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Mielke v. Condell Memorial Hospital





Appeal from the Circuit Court of Lake County; the Hon. Jack Hoogasian, Judge, presiding.


Plaintiff, Leona Mielke, appeals from an order of the circuit court of Lake County directing a verdict in favor of defendant-appellee Condell Memorial Hospital (Condell Hospital) and from a judgment entered on jury verdicts in favor of defendants Burton Miller, M.D., and Robert Munson, M.D. Plaintiff assigns as errors the improper impeachment of its expert witness, the trial court's reservation of an evidentiary ruling until after cross-examination, the trial court's order granting Condell Hospital's motion for a directed verdict, and its exclusion of expert testimony summarizing the medical literature. We affirm.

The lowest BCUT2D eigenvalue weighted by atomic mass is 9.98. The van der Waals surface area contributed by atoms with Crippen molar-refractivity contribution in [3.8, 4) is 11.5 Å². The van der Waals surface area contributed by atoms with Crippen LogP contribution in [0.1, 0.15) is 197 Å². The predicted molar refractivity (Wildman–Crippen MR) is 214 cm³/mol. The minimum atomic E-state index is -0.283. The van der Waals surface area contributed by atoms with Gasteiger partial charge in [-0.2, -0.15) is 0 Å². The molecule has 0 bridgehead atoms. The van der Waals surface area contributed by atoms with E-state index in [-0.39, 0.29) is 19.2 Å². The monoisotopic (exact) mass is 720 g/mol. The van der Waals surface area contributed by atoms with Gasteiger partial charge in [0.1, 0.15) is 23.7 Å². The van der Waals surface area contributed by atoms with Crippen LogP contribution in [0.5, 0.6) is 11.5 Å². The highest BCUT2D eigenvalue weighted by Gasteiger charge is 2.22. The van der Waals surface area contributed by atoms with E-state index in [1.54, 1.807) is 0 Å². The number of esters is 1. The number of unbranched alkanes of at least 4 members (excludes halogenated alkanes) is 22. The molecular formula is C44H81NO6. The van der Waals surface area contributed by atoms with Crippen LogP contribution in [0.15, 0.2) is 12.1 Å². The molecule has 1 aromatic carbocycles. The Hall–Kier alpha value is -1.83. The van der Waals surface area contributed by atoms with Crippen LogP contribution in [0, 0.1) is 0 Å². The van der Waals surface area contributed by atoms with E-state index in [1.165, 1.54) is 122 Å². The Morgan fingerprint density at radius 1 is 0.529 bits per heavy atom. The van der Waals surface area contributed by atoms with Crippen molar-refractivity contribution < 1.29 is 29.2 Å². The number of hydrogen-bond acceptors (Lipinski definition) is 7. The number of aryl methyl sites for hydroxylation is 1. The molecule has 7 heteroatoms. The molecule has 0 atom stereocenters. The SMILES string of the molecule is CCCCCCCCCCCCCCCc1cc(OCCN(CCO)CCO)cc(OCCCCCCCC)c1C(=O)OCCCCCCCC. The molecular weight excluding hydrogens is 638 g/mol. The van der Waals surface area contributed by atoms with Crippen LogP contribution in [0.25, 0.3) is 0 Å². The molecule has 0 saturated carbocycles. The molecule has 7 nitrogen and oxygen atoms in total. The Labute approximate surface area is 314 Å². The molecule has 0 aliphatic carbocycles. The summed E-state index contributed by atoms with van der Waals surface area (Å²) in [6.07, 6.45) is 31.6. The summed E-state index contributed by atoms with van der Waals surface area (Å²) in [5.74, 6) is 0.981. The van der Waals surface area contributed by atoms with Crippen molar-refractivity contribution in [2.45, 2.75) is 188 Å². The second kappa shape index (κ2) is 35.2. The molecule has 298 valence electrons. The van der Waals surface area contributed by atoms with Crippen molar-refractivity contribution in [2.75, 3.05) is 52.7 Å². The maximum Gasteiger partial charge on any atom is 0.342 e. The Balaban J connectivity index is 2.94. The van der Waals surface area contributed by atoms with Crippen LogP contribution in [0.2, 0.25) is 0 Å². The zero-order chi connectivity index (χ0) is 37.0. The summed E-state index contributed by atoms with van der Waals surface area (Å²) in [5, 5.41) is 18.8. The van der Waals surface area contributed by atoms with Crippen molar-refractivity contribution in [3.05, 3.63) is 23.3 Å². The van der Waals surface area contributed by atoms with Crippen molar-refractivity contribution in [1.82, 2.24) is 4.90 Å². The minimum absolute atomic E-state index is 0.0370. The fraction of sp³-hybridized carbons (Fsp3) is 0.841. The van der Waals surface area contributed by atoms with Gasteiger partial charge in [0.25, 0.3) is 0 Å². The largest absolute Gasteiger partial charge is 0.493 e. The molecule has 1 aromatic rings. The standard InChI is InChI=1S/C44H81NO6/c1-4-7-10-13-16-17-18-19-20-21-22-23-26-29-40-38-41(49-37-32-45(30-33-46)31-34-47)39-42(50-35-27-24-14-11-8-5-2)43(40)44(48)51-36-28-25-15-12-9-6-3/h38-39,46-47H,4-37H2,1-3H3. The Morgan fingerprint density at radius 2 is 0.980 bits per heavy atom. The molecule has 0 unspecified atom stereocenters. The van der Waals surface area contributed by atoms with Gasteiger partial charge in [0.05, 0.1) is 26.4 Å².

Plaintiff was admitted to Condell Hospital on December 10, 1978, for emergency treatment of a perforated duodenal ulcer. Her blood pressure was extremely low, her pulse was rapid, she was experiencing severe abdominal pain and had been vomiting blood. Munson, an internist and the attending physician, testified she was in shock. Miller, a board-certified general surgeon, examined plaintiff and recommended she be given penicillin and gentamicin, two antibiotic drugs.

Plaintiff subsequently underwent two surgical procedures, the first to repair a perforated ulcer, and the second to remove an abdominal abscess. Both surgeries were performed by Miller. To combat a potentially serious infection, plaintiff was given gentamicin before and after each of the surgical operations. She also was given Lasix, a diuretic, to counteract fluid which had collected in her lungs following the abdominal abscess surgery. Both drugs have an indicated side effect of autotoxicity.